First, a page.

Happy Birthday, Fredrika!

by Elder M. Lindahl

During this year, Swedes are celebrating the 200th anniversary of Fredrika Bremer’s birthday. Fredrika had a life-long interest in human development, especially of women, and in the moral and spiritual advancement of society. Her "everlasting sermon" was how much good there is in people, and how much care each must take to call it forth. "Self-improvement must never stand still," she wrote in her diary. Its an on-going process.

Ms. Bremer was born in Åbo (Turku), Finland in 1801. Her father, a successful businessman, moved with the family of six children to south of Stockholm when Fredrika was three. In the summers, the family lived in Årsta Castle which her gloomy, despotic father had purchased. From an unhappy and lonely childhood she wrote her first novel, Teckningar utur hvardagslifvet (Scenes from Everyday Life) in 1828. The following year, she wrote The H. Family which was even more successful. With The Presidents Daughter, 1834, and The Home, 1939, she became a famous author in both Europe and America. Mary Howitt (1799-1888), the British poet, was her translator.

Fredrika Bremer

Fredrika, though she herself came from the upper class, became increasingly aware of the problems of all women in 19th century Swedish society. Girls and women generally were considered inferior to men. They had few educational opportunities, vocational choices, and had marginal quality in their lives. Servitude was not uncommon. Women could suggest, but men made the important decisions. Domestic life, the woman’s area, was difficult. Long hours left little time for personal improvement and advancement, leisure, sports, and culture. Women worked hard, but men had the commanding social power and influence. Gender inequality was the norm in working conditions, salaries, and benefits. Emancipation of women, in Fredrika’s eyes, was the only solution.

Fredrika herself studied languages, music, and art at home under governesses and private teachers. She read, beginning in 1836, the German philosopher, Georg Wilhelm Fredrich Hegel (1770-1831). His works, she said, awakened her spirit. She calls Hegel the "Heavenly gold-digging boar." (De herrliga Guldgrufvorne) Unlike Immanuel Kant (1724-1804), whose categories are aloft in a transcendental sphere, Hegel works with the immanent, with Spirit making its way in this very world. She was confident that, with better laws and educational opportunities, women could and would rise to higher levels of freedom and equality with men.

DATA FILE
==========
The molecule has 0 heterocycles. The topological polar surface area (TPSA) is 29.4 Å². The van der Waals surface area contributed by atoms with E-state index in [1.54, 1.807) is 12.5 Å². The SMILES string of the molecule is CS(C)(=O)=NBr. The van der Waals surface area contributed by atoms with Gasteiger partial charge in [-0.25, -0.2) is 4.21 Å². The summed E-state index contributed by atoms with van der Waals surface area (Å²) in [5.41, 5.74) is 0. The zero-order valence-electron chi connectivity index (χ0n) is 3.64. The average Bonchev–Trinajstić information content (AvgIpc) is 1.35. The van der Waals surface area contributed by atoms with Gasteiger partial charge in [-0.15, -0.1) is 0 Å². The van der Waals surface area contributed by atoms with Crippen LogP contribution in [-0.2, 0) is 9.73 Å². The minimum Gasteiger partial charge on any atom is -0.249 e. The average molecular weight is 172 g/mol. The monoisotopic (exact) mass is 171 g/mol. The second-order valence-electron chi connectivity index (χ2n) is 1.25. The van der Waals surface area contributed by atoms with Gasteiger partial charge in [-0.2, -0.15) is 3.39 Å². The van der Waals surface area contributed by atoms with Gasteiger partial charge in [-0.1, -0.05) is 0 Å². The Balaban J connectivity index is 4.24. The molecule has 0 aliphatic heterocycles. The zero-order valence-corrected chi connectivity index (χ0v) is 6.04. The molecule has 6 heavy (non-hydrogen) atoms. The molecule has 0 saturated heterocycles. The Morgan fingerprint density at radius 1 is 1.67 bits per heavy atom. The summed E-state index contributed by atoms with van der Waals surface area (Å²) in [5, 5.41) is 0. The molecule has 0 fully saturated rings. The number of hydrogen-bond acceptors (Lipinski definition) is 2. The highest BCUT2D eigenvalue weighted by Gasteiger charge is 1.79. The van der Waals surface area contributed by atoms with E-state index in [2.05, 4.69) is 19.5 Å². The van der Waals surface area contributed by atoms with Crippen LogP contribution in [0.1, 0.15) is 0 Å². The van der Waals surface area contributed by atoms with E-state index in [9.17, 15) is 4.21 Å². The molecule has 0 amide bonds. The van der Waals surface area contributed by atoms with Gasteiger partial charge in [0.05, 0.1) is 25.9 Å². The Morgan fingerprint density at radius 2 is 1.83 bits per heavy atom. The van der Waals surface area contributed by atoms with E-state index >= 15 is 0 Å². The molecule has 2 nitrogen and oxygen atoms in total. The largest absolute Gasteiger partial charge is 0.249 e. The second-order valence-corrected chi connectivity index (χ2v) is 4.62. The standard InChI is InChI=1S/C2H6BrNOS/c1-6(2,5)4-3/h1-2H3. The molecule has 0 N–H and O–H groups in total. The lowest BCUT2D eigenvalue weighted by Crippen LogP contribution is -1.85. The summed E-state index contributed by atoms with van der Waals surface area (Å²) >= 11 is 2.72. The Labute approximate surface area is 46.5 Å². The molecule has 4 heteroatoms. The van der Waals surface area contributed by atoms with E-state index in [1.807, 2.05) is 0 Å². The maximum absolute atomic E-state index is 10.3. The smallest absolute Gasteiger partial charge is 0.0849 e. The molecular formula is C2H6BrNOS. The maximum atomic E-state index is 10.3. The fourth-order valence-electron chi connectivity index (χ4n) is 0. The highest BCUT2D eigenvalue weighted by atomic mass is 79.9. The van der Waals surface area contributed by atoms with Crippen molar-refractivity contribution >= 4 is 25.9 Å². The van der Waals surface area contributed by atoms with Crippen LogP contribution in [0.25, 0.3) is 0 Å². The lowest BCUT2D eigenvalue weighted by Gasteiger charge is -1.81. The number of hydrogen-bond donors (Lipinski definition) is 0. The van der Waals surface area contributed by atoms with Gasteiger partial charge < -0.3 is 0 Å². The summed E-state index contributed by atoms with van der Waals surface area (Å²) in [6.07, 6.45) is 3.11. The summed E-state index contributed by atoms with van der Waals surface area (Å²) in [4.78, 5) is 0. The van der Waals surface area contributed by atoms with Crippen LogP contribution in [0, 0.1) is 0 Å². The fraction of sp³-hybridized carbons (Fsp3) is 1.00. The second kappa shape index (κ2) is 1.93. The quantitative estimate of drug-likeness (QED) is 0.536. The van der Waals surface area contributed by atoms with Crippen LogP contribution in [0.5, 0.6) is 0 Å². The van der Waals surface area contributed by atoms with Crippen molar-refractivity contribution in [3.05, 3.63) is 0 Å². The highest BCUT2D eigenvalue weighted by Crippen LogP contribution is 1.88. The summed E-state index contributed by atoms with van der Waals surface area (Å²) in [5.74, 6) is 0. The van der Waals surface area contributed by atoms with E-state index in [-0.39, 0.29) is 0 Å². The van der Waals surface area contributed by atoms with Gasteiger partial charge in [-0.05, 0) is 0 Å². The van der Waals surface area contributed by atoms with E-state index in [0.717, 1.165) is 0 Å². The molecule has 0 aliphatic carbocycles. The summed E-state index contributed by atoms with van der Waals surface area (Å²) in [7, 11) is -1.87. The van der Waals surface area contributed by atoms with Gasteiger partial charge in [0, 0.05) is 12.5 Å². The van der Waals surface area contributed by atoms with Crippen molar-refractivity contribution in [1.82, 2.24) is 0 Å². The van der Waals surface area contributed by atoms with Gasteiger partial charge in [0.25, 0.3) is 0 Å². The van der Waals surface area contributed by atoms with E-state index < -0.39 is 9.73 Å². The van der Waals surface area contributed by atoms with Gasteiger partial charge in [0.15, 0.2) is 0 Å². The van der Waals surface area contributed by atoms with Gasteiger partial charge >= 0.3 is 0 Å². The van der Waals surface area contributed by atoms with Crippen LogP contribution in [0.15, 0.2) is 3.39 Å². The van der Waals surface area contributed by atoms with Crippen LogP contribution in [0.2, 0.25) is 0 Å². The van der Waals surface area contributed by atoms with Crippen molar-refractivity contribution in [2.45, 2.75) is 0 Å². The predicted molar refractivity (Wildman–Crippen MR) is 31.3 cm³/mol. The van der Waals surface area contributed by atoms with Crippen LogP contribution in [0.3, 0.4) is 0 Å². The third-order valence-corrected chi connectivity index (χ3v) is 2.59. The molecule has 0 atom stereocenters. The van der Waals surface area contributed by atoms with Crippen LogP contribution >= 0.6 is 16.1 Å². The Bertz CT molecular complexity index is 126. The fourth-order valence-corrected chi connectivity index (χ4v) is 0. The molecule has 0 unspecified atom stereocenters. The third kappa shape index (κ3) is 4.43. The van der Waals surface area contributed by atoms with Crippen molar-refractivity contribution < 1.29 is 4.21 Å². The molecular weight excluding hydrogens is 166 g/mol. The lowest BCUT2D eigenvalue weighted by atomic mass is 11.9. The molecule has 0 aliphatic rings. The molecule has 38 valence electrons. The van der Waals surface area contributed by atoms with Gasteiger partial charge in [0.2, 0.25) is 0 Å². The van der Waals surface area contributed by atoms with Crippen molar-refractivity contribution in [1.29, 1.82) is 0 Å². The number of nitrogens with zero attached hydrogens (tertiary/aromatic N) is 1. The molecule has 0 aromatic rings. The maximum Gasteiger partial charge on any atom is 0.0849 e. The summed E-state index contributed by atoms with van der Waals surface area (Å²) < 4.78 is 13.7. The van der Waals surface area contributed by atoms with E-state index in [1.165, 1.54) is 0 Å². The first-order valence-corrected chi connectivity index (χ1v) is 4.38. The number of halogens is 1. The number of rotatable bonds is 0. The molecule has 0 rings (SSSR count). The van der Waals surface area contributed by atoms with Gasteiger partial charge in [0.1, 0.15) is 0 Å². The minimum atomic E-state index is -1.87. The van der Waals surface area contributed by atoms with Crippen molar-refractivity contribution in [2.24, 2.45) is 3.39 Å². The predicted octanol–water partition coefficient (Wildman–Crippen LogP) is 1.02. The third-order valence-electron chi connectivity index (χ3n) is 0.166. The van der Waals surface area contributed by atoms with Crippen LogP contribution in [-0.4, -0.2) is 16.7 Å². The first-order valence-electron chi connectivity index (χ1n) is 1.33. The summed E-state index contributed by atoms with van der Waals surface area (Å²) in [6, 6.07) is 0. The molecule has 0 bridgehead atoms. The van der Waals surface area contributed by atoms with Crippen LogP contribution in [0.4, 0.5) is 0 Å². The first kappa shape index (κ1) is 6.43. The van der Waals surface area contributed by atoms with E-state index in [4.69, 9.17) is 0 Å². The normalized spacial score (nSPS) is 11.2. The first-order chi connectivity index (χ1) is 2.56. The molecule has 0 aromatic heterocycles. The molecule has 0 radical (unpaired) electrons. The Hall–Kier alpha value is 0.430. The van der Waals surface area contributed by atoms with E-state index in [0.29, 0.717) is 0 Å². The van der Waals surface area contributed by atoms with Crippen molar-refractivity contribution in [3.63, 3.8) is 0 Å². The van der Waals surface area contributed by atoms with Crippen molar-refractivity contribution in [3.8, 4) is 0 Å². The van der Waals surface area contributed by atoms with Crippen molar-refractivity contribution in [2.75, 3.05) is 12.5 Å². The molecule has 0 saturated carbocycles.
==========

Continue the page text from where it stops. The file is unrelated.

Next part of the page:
In her diary, Fredrika envisions the problems she would face had she married. She writes that it would have meant being dominated and prevented from achieving her potential. "I am become afraid of it (domestic life), and for my part have determined not to let myself be bound by it, but to live independently, certain of this, that I in this manner can best accomplish my human mission."

I have seen many a young girl, with a rich soul, with a mind open to all that is good and beautiful in humanity, and full of will to work for it; have I not seen how this same girl, some years after her marriage, is shrunk together into a narrow circle of cares and joys the sense for the general and the whole lost for ever, and more and more compressed into the single and the individual, till she at last had lost sight of her higher goal, and scarcely could lift her eyes above the sill of her own house.1

In another passage from her diary Fredrika contrasts her view of women with a popular view. Flora, a friend, seemed to be making a play for a certain man, St. Orme, but when confronted she claimed that appearances are often deceitful. Women have to be tricky. "One must often appear that which one is not, in order to obtain that which one wishes. Craft and cunning were given to woman, in order to govern those who would rule her. They are her rightful weapons." But, Fredrika counters, "So people often say, but I have not found it so. I have found the force of truth and of earnestness if they be used with prudence and love alone right powerful, and that in men as in women." (Diary, 16) The context is playful, but her response focuses on integrity rather than duplicity in character.